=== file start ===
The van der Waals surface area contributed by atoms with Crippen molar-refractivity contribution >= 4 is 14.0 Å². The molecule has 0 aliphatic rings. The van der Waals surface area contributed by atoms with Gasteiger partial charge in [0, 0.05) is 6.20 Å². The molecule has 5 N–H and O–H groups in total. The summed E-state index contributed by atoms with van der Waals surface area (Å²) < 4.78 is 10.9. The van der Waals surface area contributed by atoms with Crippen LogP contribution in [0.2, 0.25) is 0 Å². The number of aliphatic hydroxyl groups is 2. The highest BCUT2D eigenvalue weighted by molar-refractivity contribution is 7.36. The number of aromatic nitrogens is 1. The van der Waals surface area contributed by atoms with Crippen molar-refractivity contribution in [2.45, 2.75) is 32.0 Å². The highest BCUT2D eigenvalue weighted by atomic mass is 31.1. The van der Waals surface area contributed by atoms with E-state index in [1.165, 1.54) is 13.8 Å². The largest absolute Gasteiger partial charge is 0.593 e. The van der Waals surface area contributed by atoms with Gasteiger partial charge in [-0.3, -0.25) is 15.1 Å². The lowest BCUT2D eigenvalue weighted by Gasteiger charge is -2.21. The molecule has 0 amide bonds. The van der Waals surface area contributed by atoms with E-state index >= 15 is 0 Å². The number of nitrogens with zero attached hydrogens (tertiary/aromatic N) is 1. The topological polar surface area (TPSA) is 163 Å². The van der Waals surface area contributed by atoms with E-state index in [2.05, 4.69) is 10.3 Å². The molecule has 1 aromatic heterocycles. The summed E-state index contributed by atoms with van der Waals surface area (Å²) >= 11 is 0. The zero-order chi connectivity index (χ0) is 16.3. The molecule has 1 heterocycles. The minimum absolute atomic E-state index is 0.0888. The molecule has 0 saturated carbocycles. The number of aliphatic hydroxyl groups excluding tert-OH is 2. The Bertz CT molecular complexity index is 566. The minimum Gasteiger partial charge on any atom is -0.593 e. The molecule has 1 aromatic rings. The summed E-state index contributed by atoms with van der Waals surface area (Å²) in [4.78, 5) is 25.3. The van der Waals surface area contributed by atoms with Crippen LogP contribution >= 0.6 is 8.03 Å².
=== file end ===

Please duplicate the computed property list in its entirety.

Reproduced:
The van der Waals surface area contributed by atoms with Crippen molar-refractivity contribution >= 4 is 14.0 Å². The molecule has 0 aliphatic rings. The van der Waals surface area contributed by atoms with Gasteiger partial charge in [0, 0.05) is 6.20 Å². The molecule has 5 N–H and O–H groups in total. The summed E-state index contributed by atoms with van der Waals surface area (Å²) < 4.78 is 10.9. The van der Waals surface area contributed by atoms with Crippen LogP contribution in [0.2, 0.25) is 0 Å². The number of aliphatic hydroxyl groups is 2. The highest BCUT2D eigenvalue weighted by molar-refractivity contribution is 7.36. The number of aromatic nitrogens is 1. The van der Waals surface area contributed by atoms with Crippen molar-refractivity contribution in [2.45, 2.75) is 32.0 Å². The highest BCUT2D eigenvalue weighted by atomic mass is 31.1. The van der Waals surface area contributed by atoms with E-state index in [1.165, 1.54) is 13.8 Å². The largest absolute Gasteiger partial charge is 0.593 e. The van der Waals surface area contributed by atoms with Gasteiger partial charge in [-0.3, -0.25) is 15.1 Å². The lowest BCUT2D eigenvalue weighted by Gasteiger charge is -2.21. The molecule has 0 amide bonds. The van der Waals surface area contributed by atoms with E-state index >= 15 is 0 Å². The number of nitrogens with zero attached hydrogens (tertiary/aromatic N) is 1. The topological polar surface area (TPSA) is 163 Å². The van der Waals surface area contributed by atoms with E-state index in [2.05, 4.69) is 10.3 Å². The molecule has 1 aromatic heterocycles. The summed E-state index contributed by atoms with van der Waals surface area (Å²) >= 11 is 0. The zero-order chi connectivity index (χ0) is 16.3. The molecule has 1 heterocycles. The minimum absolute atomic E-state index is 0.0888. The molecule has 0 saturated carbocycles. The number of aliphatic hydroxyl groups excluding tert-OH is 2. The Bertz CT molecular complexity index is 566. The minimum Gasteiger partial charge on any atom is -0.593 e. The molecule has 1 aromatic rings. The summed E-state index contributed by atoms with van der Waals surface area (Å²) in [4.78, 5) is 25.3. The van der Waals surface area contributed by atoms with Crippen LogP contribution >= 0.6 is 8.03 Å².